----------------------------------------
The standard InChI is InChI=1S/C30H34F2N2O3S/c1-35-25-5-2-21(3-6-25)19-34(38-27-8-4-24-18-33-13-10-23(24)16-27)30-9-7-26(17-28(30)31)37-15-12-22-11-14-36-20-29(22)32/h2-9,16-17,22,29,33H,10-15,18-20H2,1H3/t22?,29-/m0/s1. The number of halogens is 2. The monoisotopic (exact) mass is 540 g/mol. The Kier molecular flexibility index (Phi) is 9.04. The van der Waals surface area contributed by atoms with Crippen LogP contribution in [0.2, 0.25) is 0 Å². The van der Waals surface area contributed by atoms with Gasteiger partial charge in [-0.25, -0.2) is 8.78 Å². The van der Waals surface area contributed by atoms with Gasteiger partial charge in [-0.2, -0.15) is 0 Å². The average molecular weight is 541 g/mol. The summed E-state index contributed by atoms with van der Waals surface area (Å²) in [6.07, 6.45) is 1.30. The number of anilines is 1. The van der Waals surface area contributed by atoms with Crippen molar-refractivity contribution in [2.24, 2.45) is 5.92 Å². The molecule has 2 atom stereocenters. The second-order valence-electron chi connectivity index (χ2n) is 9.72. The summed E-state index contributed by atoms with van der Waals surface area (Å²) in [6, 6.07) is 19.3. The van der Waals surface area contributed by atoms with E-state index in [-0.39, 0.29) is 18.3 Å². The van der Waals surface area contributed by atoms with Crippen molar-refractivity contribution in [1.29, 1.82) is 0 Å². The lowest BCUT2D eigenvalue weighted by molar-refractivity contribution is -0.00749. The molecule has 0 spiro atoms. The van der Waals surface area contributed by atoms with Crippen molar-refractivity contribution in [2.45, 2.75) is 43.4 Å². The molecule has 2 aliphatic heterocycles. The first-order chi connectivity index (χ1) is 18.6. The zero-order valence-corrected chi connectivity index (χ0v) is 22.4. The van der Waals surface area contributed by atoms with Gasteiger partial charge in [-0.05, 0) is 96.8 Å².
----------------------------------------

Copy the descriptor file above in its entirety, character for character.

The standard InChI is InChI=1S/C30H34F2N2O3S/c1-35-25-5-2-21(3-6-25)19-34(38-27-8-4-24-18-33-13-10-23(24)16-27)30-9-7-26(17-28(30)31)37-15-12-22-11-14-36-20-29(22)32/h2-9,16-17,22,29,33H,10-15,18-20H2,1H3/t22?,29-/m0/s1. The number of halogens is 2. The monoisotopic (exact) mass is 540 g/mol. The Kier molecular flexibility index (Phi) is 9.04. The van der Waals surface area contributed by atoms with Crippen LogP contribution in [0.2, 0.25) is 0 Å². The van der Waals surface area contributed by atoms with Gasteiger partial charge in [-0.25, -0.2) is 8.78 Å². The van der Waals surface area contributed by atoms with Gasteiger partial charge in [-0.2, -0.15) is 0 Å². The average molecular weight is 541 g/mol. The summed E-state index contributed by atoms with van der Waals surface area (Å²) in [6.07, 6.45) is 1.30. The number of anilines is 1. The van der Waals surface area contributed by atoms with Crippen molar-refractivity contribution in [2.24, 2.45) is 5.92 Å². The molecule has 2 atom stereocenters. The second-order valence-electron chi connectivity index (χ2n) is 9.72. The summed E-state index contributed by atoms with van der Waals surface area (Å²) in [6, 6.07) is 19.3. The van der Waals surface area contributed by atoms with E-state index in [-0.39, 0.29) is 18.3 Å². The van der Waals surface area contributed by atoms with Crippen molar-refractivity contribution in [1.29, 1.82) is 0 Å². The lowest BCUT2D eigenvalue weighted by molar-refractivity contribution is -0.00749. The molecule has 0 spiro atoms. The van der Waals surface area contributed by atoms with Crippen molar-refractivity contribution in [2.45, 2.75) is 43.4 Å². The molecule has 2 aliphatic heterocycles. The first-order chi connectivity index (χ1) is 18.6. The zero-order valence-corrected chi connectivity index (χ0v) is 22.4. The van der Waals surface area contributed by atoms with Gasteiger partial charge in [-0.05, 0) is 96.8 Å².